Purposes

I believe that writing about one’s own life — and maybe also reading about other people’s autobiographies and memoirs — is good for a number of reasons.

First and frankly, I am doing this study primarily for my own sake, for the sheer joy of doing it, and for satisfying my insatiable curiosity of myself — a largely unknown person, whom I have learnt to know better now over the last months. Looking up documents from the archive has the same pleasure value for me as viewing a good series on Netflix or doing basic research. Working in my own personal archive in order to understand myself is an experience of flow.

A closely related reason is that it satisfies my narcissistic impulses. It takes a moral saint to truthfully claim one has no narcissistic traits; academics in particular are prone to have a lot of them, and I am no exception. The trick is to be aware of them and canalize them. Devoting some of my time to narcissistic self-indulgence is one way to keep this unwanted personality trait under control.

A final selfish reason: I wish to age and die peacefully! As I am slowly but steadily growing older I feel an increasing need both for enjoying the achievements and atoning for my misdeeds. Taking stock of my life history seems like a good way to preparing myself for the final part of my life and avoid anxiety — maybe even obtain ataraxia. See further the page ‘On care of self

I may actually become a better person! Already the ancients knew that the understanding of oneself and one’s actions, thoughts, and feelings is an important prerequisite for doing good and making the world better. Even though I am growing older (I was born in 1946), I may still have another 10-20 active years to live — and it’s never too late to try make the world a little better.

Which leads me to the less selfish reasons for this undertaking:

Having realised the virtue of autobiographical writing for achieving solace and peace, I wish to spread the experience to others. I want to show how you can use your personal archive and mobilise your memory, not for boasting your ego or your curriculum vitae, but for reasons like those I listed above. Writing your autobiography is not yet another step in your career, but something entirely different — it is an antidote to the idea of living your life as a career in continuous progress.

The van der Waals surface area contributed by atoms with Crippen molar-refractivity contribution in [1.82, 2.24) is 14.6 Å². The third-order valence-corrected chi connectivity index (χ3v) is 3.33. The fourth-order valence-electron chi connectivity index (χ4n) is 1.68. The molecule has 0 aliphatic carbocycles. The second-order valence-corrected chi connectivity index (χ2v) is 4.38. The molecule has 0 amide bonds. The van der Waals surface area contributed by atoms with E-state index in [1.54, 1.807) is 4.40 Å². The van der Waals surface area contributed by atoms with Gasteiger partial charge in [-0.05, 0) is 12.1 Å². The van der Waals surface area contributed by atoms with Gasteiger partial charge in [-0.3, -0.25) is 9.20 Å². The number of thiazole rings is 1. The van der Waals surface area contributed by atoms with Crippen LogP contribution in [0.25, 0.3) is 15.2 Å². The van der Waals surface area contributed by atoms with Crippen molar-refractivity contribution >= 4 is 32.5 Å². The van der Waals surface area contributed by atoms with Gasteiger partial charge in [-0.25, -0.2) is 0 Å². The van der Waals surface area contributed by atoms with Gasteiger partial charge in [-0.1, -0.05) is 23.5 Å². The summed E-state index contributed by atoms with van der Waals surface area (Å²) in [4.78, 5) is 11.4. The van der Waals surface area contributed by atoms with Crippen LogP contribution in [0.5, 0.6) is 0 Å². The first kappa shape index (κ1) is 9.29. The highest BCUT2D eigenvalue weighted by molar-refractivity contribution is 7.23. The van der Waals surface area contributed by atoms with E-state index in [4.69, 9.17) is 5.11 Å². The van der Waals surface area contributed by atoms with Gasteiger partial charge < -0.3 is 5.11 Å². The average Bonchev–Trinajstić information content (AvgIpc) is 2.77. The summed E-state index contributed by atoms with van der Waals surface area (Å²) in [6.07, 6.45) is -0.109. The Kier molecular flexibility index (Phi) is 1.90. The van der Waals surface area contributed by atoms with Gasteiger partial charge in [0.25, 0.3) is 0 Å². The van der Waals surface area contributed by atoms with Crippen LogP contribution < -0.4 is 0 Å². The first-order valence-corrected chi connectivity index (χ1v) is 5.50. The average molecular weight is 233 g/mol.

Careerism is a cultural ailment that affects all kinds of people, including politicians, business people, professionals, artists, etc. It is particularly unfortunate when it occurs among those who have taken as their task to reflect upon our society and culture: doing research for career reasons doesn’t encourage slow in-depth thinking and thoughtfulness. Autobiographical self-examination may help intellectuals escape the careerist straitjacket.

I realise that few people would probably turn to autobiography as an antidote to careerism already in their forties or fifties. It’s probably a more realistic undertaking after having retired from a long professional career. But then again, we’re up against a growing trend suggesting that senior citizens should embark on a path of ‘succesful ageing’. Contemporary ageing studies focus mainly on ‘active ageing’ and ‘healthy ageing’, and seem largely to have missed the idea of old age as a phase for self-assessment. Particularly, I believe that autobiographical practice can help reclaim the Renaissance notion of ‘graceful ageing’ to the center of ageing studies.

Finally, autobiography is a popular and multifarious genre, which has generated lot of interest among historians and literary scholars. Having spent a significant part of my earlier research career on the genre of scientific biography, including the problem of historical and contemporary uses of biography, I wish to draw on these experiences to contribute to the discussion about autobiography, especially its use as a kind of care of self.